We have come to the last of Six P & # 39; s and Six E & # 39; s, if you have followed this series of business break insurance. "Enough" is the last element in these. This is the concept that the policyholder must have "sufficient" insurance to collect for the loss in its entirety. The crux of this is:
[N] the obvious fact that the sum insured for insurance must be equal to the amount of the loss if the insured is to collect in full. Rather, it is the provision found in most business interruption policies called a Coinsurance clause, which penalizes the insured if the sum insured for the insurance does not correspond to an agreed percentage of the total risk amount ̵1; the amount that the earnings stream would have produced over a period of twelve months if none damage had been suffered, called Business Interruption Value. 1
Unlike other coin insurance clauses with simply a value at the time of a loss, the business interruption provision regarding Coinsurance reflects time periods that will be created in the future. It is neither the value at the time the policy is written nor the insurance value at the time of the physical damage. It is a value related to a future income stream that would have been produced. Obviously, there can be a lot of disagreement about this number because it is in itself an estimate.
Insurance agents and policyholders should use a spreadsheet to make these calculations. In my experience, this is not often done. In fact, insurance agent trainers need to highlight this area as it is not uncommon for instructions to be given to estimate "income", which is an ambiguous term as it causes the policyholder to think of "net income" versus loss of income stream or income.
The "educated guess" for the time frame can be bizarre and contain a guess about lost revenue, not just for the next twelve months, but for the next two years! For example, what happens if the loss occurs a few days before the end of the police period? Most revenue losses that are subject to currency insurance are not only in the coming year at the time of purchase, but over a period of time that will be greater than one year. How educated is the guesswork when it comes to business income?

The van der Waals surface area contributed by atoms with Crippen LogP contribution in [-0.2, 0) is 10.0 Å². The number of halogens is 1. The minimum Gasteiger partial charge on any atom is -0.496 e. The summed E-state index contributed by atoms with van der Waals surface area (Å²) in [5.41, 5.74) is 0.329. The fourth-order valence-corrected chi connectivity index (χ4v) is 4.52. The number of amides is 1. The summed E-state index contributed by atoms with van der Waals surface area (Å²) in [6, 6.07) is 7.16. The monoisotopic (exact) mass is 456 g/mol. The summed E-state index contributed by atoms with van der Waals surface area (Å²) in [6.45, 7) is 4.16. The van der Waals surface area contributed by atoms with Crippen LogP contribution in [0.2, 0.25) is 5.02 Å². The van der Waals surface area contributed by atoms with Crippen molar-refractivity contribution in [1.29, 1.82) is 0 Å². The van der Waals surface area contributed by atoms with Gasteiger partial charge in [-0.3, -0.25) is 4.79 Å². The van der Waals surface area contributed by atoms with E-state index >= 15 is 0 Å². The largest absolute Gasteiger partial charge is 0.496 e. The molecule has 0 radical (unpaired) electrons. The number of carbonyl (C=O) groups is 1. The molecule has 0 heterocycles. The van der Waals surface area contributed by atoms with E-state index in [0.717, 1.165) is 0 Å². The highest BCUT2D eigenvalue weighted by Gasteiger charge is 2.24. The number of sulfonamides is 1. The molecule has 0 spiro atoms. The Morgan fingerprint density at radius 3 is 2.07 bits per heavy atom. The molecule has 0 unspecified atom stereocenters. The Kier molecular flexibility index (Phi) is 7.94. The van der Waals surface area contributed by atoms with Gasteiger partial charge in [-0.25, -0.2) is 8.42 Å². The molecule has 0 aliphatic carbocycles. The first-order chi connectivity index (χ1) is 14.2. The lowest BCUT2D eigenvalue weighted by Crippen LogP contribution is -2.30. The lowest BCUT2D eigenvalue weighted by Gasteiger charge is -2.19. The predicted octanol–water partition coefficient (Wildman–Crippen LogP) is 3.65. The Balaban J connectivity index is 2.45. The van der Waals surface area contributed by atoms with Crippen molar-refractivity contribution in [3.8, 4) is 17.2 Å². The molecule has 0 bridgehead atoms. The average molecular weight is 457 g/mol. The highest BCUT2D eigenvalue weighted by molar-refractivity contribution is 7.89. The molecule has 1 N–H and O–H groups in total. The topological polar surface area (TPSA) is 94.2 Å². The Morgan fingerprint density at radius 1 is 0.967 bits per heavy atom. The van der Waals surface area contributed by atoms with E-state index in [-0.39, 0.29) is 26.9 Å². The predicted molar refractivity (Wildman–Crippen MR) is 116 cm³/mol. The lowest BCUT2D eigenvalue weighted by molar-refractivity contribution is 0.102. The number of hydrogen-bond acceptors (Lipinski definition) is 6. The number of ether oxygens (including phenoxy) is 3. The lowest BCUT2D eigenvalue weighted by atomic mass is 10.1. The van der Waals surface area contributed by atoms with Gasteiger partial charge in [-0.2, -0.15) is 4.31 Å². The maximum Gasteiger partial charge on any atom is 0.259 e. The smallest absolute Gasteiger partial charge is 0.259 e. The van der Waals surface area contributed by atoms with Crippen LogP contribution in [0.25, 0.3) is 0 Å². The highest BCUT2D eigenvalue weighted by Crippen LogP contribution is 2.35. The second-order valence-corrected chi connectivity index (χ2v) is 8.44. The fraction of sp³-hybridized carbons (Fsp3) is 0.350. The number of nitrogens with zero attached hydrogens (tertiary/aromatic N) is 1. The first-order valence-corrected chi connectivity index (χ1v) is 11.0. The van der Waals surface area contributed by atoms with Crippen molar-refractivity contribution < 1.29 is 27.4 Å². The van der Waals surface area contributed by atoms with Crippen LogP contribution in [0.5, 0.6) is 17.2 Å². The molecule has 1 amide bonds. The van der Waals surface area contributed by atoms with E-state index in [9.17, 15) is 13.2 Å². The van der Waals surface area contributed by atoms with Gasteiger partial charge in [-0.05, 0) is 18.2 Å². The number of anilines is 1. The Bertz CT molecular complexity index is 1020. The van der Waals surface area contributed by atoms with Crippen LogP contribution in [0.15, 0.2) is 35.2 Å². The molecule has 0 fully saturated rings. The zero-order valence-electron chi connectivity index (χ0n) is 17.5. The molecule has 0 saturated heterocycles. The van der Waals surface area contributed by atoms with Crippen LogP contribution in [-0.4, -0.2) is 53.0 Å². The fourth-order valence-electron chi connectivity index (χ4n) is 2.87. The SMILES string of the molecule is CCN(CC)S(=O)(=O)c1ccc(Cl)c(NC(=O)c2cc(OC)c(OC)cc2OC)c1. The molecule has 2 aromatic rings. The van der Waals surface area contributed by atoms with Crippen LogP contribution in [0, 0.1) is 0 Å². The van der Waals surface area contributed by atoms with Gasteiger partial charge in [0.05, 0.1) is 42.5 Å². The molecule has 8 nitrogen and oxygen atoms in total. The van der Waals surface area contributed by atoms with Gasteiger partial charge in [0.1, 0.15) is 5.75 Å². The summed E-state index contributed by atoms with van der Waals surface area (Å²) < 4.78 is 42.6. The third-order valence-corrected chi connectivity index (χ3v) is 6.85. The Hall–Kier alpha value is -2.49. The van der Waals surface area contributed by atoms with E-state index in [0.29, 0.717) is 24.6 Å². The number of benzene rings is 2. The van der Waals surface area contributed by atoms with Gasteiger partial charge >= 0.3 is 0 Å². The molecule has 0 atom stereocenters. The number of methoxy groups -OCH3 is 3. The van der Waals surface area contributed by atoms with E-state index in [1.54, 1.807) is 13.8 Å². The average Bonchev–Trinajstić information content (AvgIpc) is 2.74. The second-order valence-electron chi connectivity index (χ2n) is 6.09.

The educated guess of value becomes even more complicated when considering whether LIFO or FIFO inventory values should be made or when revenues grow or decrease without a simple way of evaluating past growth patterns and other macro factors in economic reality – for example, what does you to estimate future income streams with the current economic situation?
Consequently, my proposal to agree on values or business interruptions without currency insurance is always explored at the time of sale.
I will have a post summarizing the previous blogs. In fact, let me know if you would like us to publish a book on these topics.
Tomorrow there will be no Tuesday with Chip at. 2 due to the GAPIA remote seminar all day.  Since there is no Tuesday at 2 with Chip, Tuesday will be on Wednesday this week. I will present a call of 45 minutes to an hour on Wednesday at Topics will be the new Colorado Cooperation Act, a quick review of this series of business breaks and a new topic of conversation – adjusting commercial property losses when leases are involved.
Here is a link for this Wednesday.
Thoughts for the afternoon
Events in this area are out of reach for accurate prediction due to various factors in operation, not due to lack of order in nature.
1 Business Interruption Insurance: Its Theory and Practice s. 60, Nat’l Underwriter Co., 1986.